My name is Debi, I live in The Yucatan
don Felipe, of The Zapata Tales recently posted about being an immigrant here in Mexico, rather than an expatriate. I started working on a comment to his post and when it got quite lengthy decided it would make for better discussion as a separate post here.
In his post he states, "An expatriate is someone who is voluntarily absent from his home country. Well, that applies, and yours truly has considered himself an expat since moving south.
But an immigrant is someone who moves to another country in order to settle there. Sounds like an expat is keeping his options open. And an immigrant has made up his mind."
He also states "It seems that almost all Americans who have moved to Mexico think of themselves, as we did, as expats. You never hear the word immigrant."
I think part of this is the very negative connotation associated with the word 'immigrant' by those of us from the good ole USofA. Regardless that for the vast majority of us, we are from immigrant stock.
I've never really considered which label best fits for me. I just know that when I was contemplating, and eventually did, move to Mexico it was for nothing other than a desire for a more peaceful, tranquil, less expensive, less controlled by others, less scary, lifestyle.
I also wanted to be close, well closer than Colorado to salt water, and I wanted to not have to be afraid, or to have to pinch every penny, or possibly have to go without basic medical care if needed.
We've liquidated the assets in the USofA, with the exception of what monies we have in financial institutions there. We came down with a meager amount of what we once called possessions, 2 cats, and a car.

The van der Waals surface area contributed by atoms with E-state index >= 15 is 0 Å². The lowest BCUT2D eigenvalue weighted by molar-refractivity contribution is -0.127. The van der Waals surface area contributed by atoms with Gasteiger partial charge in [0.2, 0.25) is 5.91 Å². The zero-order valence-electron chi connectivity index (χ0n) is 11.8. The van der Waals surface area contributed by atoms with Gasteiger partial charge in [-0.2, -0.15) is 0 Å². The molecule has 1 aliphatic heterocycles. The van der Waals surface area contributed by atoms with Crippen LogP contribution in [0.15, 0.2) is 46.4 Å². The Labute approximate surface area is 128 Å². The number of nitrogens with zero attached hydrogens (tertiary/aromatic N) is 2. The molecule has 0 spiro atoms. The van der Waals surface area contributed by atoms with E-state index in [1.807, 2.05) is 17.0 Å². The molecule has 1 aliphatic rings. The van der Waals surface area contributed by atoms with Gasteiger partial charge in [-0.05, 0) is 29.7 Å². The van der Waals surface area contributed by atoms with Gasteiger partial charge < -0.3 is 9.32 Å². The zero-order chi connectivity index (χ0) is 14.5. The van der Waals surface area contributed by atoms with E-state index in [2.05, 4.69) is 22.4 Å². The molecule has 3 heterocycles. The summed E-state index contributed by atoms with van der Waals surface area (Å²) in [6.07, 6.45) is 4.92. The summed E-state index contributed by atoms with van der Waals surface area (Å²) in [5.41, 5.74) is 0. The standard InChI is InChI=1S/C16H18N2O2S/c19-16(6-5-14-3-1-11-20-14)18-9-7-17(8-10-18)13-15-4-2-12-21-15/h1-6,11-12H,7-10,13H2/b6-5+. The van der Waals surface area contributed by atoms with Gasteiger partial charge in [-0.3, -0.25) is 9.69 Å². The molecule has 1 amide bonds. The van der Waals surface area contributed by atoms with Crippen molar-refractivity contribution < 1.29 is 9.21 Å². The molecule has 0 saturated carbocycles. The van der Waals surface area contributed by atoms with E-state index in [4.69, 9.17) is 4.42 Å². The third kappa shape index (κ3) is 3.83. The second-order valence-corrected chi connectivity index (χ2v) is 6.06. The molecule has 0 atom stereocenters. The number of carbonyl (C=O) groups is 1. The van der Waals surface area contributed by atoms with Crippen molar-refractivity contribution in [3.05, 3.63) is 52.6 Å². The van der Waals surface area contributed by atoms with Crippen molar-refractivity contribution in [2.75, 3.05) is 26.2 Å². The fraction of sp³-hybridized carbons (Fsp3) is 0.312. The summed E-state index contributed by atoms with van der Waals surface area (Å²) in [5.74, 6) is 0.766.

The car is still carrying Colorado plates, and probably will continue to do so till it goes to car heaven. The car is actually eligible to be nationalized this year, but we are told it could cost 1600USD to do so; Which makes no sense to do on a car whose current value is about 3500USD. Nationalizing the car would allow us to put Yucatan plates on, and require the maintenance of Mexican car insurance and property tax. HMMMMM, right now we can run on our expired Colorado tags till - well forever, and we pay no property tax.
I do plan to get a Mexican driver license, but am in no hurry since my Colorado license is still valid.
Is the thought of becoming a Mexican Citizen scary? No, but I'm not sure what the benefit is to either me or to Mexico. Many of our family and friends thought that because we were moving here to Mexico we had to give up our US citizenship. We didn't, even if we were to become Mexican citizens we would still maintain our US citizenship.
Am I an immigrant, an expatriate, a gringa, estadounidense, tourist, resident immigrant, ...
I don't know -
My name is Debi, I live in The Yucatan.
Am I adjusted - Yeah, I guess so, at least I'm working on it! I speak enough spanish to handle a great many situations, and am learning more with each endeavor. I exchange greetings with my neighbors and know better than to pass through the gate or door without an invitation. I know to walk on the shady side of the street, and under an umbrella. I think in terms of pesos and not how many dollars is that. I have adapted to local stuff and don't long for too many of the old things; well except steel cut oats, and I'd love to find some miso, ok maybe I do miss a few things. I buy from the local mercados and tiendas, yes, including meat products.
I think of this as home. Does that make me adjusted?
posted Saturday, July 04, 2009